Sometimes you roll the dice. And sometimes you end up with snake eyes.
Today Amylin Pharmaceuticals
The companies only needed Bydureon to be as good as Victoza for the trial to be a success. Bydureon is only injected once a week compared with Victoza's daily needle pricks. Unfortunately, the drug couldn't even manage that; Bydureon lowered patients A1C level, an indicator of average blood sugar, by 1.3 percentage points, compared with a reduction of 1.5 percentage points for Victoza.
The full data set isn't out yet, and it's possible that some of the other measurements -- weight loss, for instance -- could end up in favor of Bydureon, but this is still a major blow as A1C level is the gold standard for diabetes clinical trials.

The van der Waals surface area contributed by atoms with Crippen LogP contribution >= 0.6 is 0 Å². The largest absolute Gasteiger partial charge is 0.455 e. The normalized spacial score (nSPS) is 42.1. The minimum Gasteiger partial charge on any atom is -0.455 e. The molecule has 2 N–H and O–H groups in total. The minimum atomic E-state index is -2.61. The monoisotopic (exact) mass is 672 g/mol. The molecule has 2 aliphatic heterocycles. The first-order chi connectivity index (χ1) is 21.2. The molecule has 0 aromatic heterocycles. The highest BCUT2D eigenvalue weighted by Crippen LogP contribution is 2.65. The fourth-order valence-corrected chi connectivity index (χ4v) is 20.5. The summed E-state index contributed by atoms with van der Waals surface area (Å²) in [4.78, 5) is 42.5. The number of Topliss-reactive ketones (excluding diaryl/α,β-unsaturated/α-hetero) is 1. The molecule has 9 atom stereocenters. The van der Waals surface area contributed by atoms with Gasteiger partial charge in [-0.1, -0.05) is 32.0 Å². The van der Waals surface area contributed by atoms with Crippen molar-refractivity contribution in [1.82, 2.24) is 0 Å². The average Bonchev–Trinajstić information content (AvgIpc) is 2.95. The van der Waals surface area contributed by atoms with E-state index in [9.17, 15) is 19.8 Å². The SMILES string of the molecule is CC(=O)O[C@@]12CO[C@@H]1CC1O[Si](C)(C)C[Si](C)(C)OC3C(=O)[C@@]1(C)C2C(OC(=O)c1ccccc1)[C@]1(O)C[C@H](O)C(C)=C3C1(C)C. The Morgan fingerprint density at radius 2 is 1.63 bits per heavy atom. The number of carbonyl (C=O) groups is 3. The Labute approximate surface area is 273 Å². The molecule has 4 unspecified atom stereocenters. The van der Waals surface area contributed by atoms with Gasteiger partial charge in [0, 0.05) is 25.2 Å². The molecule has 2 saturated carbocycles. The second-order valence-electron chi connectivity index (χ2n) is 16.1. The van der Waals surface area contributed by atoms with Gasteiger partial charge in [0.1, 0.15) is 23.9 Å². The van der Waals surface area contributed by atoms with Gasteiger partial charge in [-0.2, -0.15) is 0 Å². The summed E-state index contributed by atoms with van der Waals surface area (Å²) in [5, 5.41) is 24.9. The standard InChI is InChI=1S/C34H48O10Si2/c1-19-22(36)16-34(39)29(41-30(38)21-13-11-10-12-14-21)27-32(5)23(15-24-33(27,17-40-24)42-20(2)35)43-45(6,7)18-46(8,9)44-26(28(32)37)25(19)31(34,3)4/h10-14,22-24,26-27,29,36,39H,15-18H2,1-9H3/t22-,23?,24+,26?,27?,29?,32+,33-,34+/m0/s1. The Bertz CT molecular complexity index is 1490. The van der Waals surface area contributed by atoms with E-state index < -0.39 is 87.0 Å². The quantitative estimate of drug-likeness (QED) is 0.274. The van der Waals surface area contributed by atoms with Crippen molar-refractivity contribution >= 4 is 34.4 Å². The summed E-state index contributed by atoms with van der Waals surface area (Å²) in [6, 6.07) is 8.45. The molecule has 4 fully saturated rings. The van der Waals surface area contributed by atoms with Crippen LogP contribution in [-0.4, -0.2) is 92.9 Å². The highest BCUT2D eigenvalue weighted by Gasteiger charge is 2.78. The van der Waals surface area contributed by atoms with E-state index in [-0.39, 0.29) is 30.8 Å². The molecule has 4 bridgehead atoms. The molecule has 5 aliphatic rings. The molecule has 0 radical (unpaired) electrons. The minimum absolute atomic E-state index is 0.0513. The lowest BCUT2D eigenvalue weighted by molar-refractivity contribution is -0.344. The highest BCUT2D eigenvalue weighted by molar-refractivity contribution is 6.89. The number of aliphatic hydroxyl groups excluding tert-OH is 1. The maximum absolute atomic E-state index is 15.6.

The results won't keep Bydureon off the market; a 1.3 percentage point reduction is still impressive, and Amylin expects to submit an application for a third time in the second half of the year.
But once it makes it to market, the data is going to make it harder for Amylin and Eli Lilly to push the drug. The fewer injections that Bydureon provides are a great benefit, but it may not be enough to overcome the seemingly inferior efficacy.
The companies were setting up Bydureon as the go-to drug between oral medications and daily injections. With the increase in oral medications -- Bristol-Myers Squibb
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Fool contributor Brian Orelli, Ph.D., doesn't own shares of any company mentioned in this article. We Fools may not all hold the same opinions, but we all believe that considering a diverse range of insights makes us better investors. The Fool has a disclosure policy.